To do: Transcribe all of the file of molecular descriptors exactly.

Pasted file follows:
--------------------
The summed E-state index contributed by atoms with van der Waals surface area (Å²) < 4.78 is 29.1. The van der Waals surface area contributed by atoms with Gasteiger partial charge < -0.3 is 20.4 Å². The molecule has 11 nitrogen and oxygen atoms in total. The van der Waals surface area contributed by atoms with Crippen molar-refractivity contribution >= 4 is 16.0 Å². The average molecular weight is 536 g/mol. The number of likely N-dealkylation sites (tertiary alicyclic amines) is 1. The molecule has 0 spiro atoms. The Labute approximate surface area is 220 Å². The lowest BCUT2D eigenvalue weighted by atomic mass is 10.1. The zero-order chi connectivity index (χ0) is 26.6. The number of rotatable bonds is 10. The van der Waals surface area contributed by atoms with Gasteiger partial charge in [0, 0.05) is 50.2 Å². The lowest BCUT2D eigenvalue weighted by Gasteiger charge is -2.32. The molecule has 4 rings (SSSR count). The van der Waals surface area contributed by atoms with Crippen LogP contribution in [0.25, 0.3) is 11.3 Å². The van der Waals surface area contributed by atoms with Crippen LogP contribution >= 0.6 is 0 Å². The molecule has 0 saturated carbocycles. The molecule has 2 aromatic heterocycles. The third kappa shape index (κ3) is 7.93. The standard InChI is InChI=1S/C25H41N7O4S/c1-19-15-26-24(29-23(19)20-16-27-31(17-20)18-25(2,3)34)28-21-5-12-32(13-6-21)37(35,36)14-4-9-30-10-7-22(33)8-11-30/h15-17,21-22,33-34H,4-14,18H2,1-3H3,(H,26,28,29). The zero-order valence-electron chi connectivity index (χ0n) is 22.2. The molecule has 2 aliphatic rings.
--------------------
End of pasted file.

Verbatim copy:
The summed E-state index contributed by atoms with van der Waals surface area (Å²) < 4.78 is 29.1. The van der Waals surface area contributed by atoms with Gasteiger partial charge < -0.3 is 20.4 Å². The molecule has 11 nitrogen and oxygen atoms in total. The van der Waals surface area contributed by atoms with Crippen molar-refractivity contribution >= 4 is 16.0 Å². The average molecular weight is 536 g/mol. The number of likely N-dealkylation sites (tertiary alicyclic amines) is 1. The molecule has 0 spiro atoms. The Labute approximate surface area is 220 Å². The lowest BCUT2D eigenvalue weighted by atomic mass is 10.1. The zero-order chi connectivity index (χ0) is 26.6. The number of rotatable bonds is 10. The van der Waals surface area contributed by atoms with Gasteiger partial charge in [0, 0.05) is 50.2 Å². The lowest BCUT2D eigenvalue weighted by Gasteiger charge is -2.32. The molecule has 4 rings (SSSR count). The van der Waals surface area contributed by atoms with Crippen LogP contribution in [0.25, 0.3) is 11.3 Å². The van der Waals surface area contributed by atoms with Crippen LogP contribution >= 0.6 is 0 Å². The molecule has 0 saturated carbocycles. The molecule has 2 aromatic heterocycles. The third kappa shape index (κ3) is 7.93. The standard InChI is InChI=1S/C25H41N7O4S/c1-19-15-26-24(29-23(19)20-16-27-31(17-20)18-25(2,3)34)28-21-5-12-32(13-6-21)37(35,36)14-4-9-30-10-7-22(33)8-11-30/h15-17,21-22,33-34H,4-14,18H2,1-3H3,(H,26,28,29). The zero-order valence-electron chi connectivity index (χ0n) is 22.2. The molecule has 2 aliphatic rings.